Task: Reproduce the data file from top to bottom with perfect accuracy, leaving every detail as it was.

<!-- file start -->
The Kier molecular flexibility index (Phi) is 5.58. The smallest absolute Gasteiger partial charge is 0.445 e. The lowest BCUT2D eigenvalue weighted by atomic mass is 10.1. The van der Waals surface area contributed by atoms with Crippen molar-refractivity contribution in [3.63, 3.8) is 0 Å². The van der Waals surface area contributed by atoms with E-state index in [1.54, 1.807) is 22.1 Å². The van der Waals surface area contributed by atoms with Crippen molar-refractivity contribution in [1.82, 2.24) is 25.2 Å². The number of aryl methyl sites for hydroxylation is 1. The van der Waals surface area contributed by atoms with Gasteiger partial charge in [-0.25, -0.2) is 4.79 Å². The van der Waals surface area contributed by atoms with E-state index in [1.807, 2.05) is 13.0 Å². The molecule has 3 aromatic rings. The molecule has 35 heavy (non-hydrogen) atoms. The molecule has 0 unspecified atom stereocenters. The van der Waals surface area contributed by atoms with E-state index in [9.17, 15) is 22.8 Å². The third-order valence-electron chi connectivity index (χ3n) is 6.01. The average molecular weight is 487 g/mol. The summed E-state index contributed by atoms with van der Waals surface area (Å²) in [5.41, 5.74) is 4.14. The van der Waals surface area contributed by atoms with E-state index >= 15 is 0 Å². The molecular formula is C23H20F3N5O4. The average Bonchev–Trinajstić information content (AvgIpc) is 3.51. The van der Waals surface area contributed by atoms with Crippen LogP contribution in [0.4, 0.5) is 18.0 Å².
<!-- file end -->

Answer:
The Kier molecular flexibility index (Phi) is 5.58. The smallest absolute Gasteiger partial charge is 0.445 e. The lowest BCUT2D eigenvalue weighted by atomic mass is 10.1. The van der Waals surface area contributed by atoms with Crippen molar-refractivity contribution in [3.63, 3.8) is 0 Å². The van der Waals surface area contributed by atoms with E-state index in [1.54, 1.807) is 22.1 Å². The van der Waals surface area contributed by atoms with Crippen molar-refractivity contribution in [1.82, 2.24) is 25.2 Å². The number of aryl methyl sites for hydroxylation is 1. The van der Waals surface area contributed by atoms with Gasteiger partial charge in [-0.25, -0.2) is 4.79 Å². The van der Waals surface area contributed by atoms with E-state index in [1.807, 2.05) is 13.0 Å². The molecule has 3 aromatic rings. The molecule has 35 heavy (non-hydrogen) atoms. The molecule has 0 unspecified atom stereocenters. The van der Waals surface area contributed by atoms with E-state index in [9.17, 15) is 22.8 Å². The third-order valence-electron chi connectivity index (χ3n) is 6.01. The average molecular weight is 487 g/mol. The summed E-state index contributed by atoms with van der Waals surface area (Å²) in [5.41, 5.74) is 4.14. The van der Waals surface area contributed by atoms with E-state index >= 15 is 0 Å². The molecular formula is C23H20F3N5O4. The average Bonchev–Trinajstić information content (AvgIpc) is 3.51. The van der Waals surface area contributed by atoms with Crippen LogP contribution in [0.4, 0.5) is 18.0 Å².